CLS also mentioned that, even though Bilski characterized § 101 as a “threshold test,” it “need not always be addressed first.”  Rather, a court has discretion to choose which issue it addresses and in which order.  Additionally, CLS clarified that a § 101 analysis is wholly separate from a novelty analysis, remarking that each of §§ 101, 102, 103, and 112 serves a different purpose to promote the goals of the patent system.  This point was made to clarify confusion that has arisen as a result of a passage in Prometheus.

Judge Prost authored a vigorous dissent, noting that “precedent and common sense counsel that the asserted patent claims are abstract ideas repackaged as methods and systems.”  She criticized the majority for defying Supreme Court precedent to avoid the difficult task of patent-eligibility analysis under § 101 and for its holding that “we must now avoid deciding a § 101 case unless unpatentability is ‘manifestly evident.’”  The dissent provides several examples of how the majority purportedly disregards the guidance given by the Supreme Court in Prometheus, including that neither “[p]urely ‘conventional or obvious’ ‘pre-solution activity’” nor presenting an abstract idea and then saying “apply it” are sufficient for a patent-eligible application of an abstract idea.   In addition, the dissent claims that the  majority does not inquire whether the asserted claims include an inventive concept, as required under Prometheus to be patent-eligible under § 101. 

In addition to disagreeing with the approach of the majority takes to determine subject matter eligibility, Judge Prost also disagrees with the conclusion, declaring that the claims are directed to the abstract (and ancient) idea of credit intermediation: “So where is the invention? . . . Stripped of its jargon, [t]he claim in effect presents an abstract idea and then says ‘apply it.’  That is not enough.”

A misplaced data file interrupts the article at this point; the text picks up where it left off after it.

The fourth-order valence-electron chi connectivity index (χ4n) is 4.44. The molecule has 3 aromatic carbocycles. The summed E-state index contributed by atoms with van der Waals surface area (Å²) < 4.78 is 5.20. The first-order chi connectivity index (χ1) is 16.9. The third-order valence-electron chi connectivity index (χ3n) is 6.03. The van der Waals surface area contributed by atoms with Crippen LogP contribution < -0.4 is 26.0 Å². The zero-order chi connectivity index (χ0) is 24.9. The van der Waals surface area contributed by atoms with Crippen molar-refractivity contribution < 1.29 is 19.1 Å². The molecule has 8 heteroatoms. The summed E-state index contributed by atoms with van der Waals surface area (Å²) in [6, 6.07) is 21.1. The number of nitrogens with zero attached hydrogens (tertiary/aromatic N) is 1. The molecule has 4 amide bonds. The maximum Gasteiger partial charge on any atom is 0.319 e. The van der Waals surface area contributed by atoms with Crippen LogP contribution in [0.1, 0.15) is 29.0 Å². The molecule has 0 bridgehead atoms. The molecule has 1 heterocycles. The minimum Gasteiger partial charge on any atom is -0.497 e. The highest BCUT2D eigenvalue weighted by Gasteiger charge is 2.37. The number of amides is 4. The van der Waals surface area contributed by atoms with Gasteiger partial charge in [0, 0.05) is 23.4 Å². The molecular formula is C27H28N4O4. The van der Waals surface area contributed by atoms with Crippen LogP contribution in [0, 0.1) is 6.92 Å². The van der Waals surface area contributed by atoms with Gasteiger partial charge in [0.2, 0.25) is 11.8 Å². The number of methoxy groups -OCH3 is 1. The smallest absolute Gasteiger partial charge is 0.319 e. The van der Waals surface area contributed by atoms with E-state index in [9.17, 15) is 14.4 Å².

The sharp divide between the majority and dissenting opinions in CLS suggest that the courts will likely continue to struggle to develop and apply a cohesive view of patent-eligibility.  With so many different authoritative players in the arena, including Congress, the PTO, the Supreme Court, the Federal Circuit, and the District Courts, efforts to develop clear guidance for patentees have become muddled.  

Please continue to monitor our website for further developments on the issue of patent-eligibility under Section 101.

*Charles Macedo is a partner, Michael J. Kasdan was a partner, and Sandra Hudak is a Summerassociate at Amster, Rothstein & Ebenstein LLP. Their practice specializes in intellectual property issues. Charles may be reached at [email protected].

Mr. Macedo is also the author of The Corporate Insider’s Guide to U.S. Patent Practice, published by Oxford University Press in 2009.